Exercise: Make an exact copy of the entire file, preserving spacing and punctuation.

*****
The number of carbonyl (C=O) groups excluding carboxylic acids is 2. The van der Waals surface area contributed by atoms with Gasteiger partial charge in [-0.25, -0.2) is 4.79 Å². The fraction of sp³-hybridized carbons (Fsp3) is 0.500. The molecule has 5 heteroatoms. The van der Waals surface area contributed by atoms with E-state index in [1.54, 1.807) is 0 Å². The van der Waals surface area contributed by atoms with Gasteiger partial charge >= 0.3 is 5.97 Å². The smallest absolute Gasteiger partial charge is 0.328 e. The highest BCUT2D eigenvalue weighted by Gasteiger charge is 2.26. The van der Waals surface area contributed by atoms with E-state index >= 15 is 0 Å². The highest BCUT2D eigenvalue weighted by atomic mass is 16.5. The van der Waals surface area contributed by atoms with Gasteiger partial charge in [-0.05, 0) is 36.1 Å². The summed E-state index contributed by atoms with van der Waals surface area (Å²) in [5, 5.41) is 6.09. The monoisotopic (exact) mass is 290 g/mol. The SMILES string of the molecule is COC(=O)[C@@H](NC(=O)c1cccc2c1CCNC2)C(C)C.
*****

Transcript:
The number of carbonyl (C=O) groups excluding carboxylic acids is 2. The van der Waals surface area contributed by atoms with Gasteiger partial charge in [-0.25, -0.2) is 4.79 Å². The fraction of sp³-hybridized carbons (Fsp3) is 0.500. The molecule has 5 heteroatoms. The van der Waals surface area contributed by atoms with E-state index in [1.54, 1.807) is 0 Å². The van der Waals surface area contributed by atoms with Gasteiger partial charge >= 0.3 is 5.97 Å². The smallest absolute Gasteiger partial charge is 0.328 e. The highest BCUT2D eigenvalue weighted by Gasteiger charge is 2.26. The van der Waals surface area contributed by atoms with E-state index >= 15 is 0 Å². The highest BCUT2D eigenvalue weighted by atomic mass is 16.5. The van der Waals surface area contributed by atoms with Gasteiger partial charge in [-0.05, 0) is 36.1 Å². The summed E-state index contributed by atoms with van der Waals surface area (Å²) in [5, 5.41) is 6.09. The monoisotopic (exact) mass is 290 g/mol. The SMILES string of the molecule is COC(=O)[C@@H](NC(=O)c1cccc2c1CCNC2)C(C)C.